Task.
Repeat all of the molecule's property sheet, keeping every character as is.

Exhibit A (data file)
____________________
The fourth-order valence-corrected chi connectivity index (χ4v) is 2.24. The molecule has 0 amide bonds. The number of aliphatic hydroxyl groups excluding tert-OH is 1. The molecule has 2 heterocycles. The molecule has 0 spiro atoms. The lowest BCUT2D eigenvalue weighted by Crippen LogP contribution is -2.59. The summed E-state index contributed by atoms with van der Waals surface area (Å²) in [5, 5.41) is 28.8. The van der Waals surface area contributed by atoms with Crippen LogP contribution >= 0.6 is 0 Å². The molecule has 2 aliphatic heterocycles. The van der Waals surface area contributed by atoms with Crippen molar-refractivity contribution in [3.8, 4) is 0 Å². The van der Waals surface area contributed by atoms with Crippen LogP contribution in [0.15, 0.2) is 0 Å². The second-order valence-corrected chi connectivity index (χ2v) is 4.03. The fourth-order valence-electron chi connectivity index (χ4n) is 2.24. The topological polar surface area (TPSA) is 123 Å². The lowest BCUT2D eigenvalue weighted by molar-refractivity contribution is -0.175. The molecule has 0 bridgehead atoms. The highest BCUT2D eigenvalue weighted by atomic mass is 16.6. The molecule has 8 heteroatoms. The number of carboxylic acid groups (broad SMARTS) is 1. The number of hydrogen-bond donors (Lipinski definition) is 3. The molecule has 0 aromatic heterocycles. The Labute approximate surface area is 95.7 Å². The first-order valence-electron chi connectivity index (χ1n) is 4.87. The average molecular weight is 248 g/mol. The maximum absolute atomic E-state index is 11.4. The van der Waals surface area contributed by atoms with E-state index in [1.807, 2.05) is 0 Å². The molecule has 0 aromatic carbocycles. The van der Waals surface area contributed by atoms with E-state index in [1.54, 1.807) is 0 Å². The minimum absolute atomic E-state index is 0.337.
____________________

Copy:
The fourth-order valence-corrected chi connectivity index (χ4v) is 2.24. The molecule has 0 amide bonds. The number of aliphatic hydroxyl groups excluding tert-OH is 1. The molecule has 2 heterocycles. The molecule has 0 spiro atoms. The lowest BCUT2D eigenvalue weighted by Crippen LogP contribution is -2.59. The summed E-state index contributed by atoms with van der Waals surface area (Å²) in [5, 5.41) is 28.8. The van der Waals surface area contributed by atoms with Crippen LogP contribution >= 0.6 is 0 Å². The molecule has 2 aliphatic heterocycles. The van der Waals surface area contributed by atoms with Crippen molar-refractivity contribution in [3.8, 4) is 0 Å². The van der Waals surface area contributed by atoms with Crippen LogP contribution in [0.15, 0.2) is 0 Å². The second-order valence-corrected chi connectivity index (χ2v) is 4.03. The fourth-order valence-electron chi connectivity index (χ4n) is 2.24. The topological polar surface area (TPSA) is 123 Å². The lowest BCUT2D eigenvalue weighted by molar-refractivity contribution is -0.175. The molecule has 0 bridgehead atoms. The highest BCUT2D eigenvalue weighted by atomic mass is 16.6. The molecule has 8 heteroatoms. The number of carboxylic acid groups (broad SMARTS) is 1. The number of hydrogen-bond donors (Lipinski definition) is 3. The molecule has 0 aromatic heterocycles. The Labute approximate surface area is 95.7 Å². The first-order valence-electron chi connectivity index (χ1n) is 4.87. The average molecular weight is 248 g/mol. The maximum absolute atomic E-state index is 11.4. The van der Waals surface area contributed by atoms with E-state index in [1.807, 2.05) is 0 Å². The molecule has 0 aromatic carbocycles. The van der Waals surface area contributed by atoms with E-state index in [1.54, 1.807) is 0 Å². The minimum absolute atomic E-state index is 0.337.